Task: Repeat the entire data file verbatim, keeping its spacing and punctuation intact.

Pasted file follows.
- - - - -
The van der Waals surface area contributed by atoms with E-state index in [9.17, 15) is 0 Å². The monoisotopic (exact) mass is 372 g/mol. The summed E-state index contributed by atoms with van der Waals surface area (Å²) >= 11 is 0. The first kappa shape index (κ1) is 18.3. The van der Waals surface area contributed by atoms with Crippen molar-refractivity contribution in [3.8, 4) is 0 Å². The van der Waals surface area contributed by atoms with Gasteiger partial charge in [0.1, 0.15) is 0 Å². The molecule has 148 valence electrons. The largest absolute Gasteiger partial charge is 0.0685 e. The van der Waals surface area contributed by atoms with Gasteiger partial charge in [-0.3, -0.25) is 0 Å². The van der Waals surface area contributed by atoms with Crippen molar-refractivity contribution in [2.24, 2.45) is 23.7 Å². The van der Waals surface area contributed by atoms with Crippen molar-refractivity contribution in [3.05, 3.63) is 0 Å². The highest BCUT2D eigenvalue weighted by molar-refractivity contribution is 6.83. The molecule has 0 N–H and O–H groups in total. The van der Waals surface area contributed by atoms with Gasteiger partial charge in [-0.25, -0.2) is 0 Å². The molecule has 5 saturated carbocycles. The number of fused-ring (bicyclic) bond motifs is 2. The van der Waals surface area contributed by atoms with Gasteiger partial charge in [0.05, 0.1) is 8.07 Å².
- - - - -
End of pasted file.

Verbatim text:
The van der Waals surface area contributed by atoms with E-state index in [9.17, 15) is 0 Å². The monoisotopic (exact) mass is 372 g/mol. The summed E-state index contributed by atoms with van der Waals surface area (Å²) >= 11 is 0. The first kappa shape index (κ1) is 18.3. The van der Waals surface area contributed by atoms with Crippen molar-refractivity contribution in [3.8, 4) is 0 Å². The van der Waals surface area contributed by atoms with Gasteiger partial charge in [0.1, 0.15) is 0 Å². The molecule has 148 valence electrons. The largest absolute Gasteiger partial charge is 0.0685 e. The van der Waals surface area contributed by atoms with Gasteiger partial charge in [-0.3, -0.25) is 0 Å². The van der Waals surface area contributed by atoms with Crippen molar-refractivity contribution in [2.24, 2.45) is 23.7 Å². The van der Waals surface area contributed by atoms with Crippen molar-refractivity contribution in [3.05, 3.63) is 0 Å². The highest BCUT2D eigenvalue weighted by molar-refractivity contribution is 6.83. The molecule has 0 N–H and O–H groups in total. The van der Waals surface area contributed by atoms with Gasteiger partial charge in [-0.25, -0.2) is 0 Å². The molecule has 5 saturated carbocycles. The number of fused-ring (bicyclic) bond motifs is 2. The van der Waals surface area contributed by atoms with Gasteiger partial charge in [0.05, 0.1) is 8.07 Å².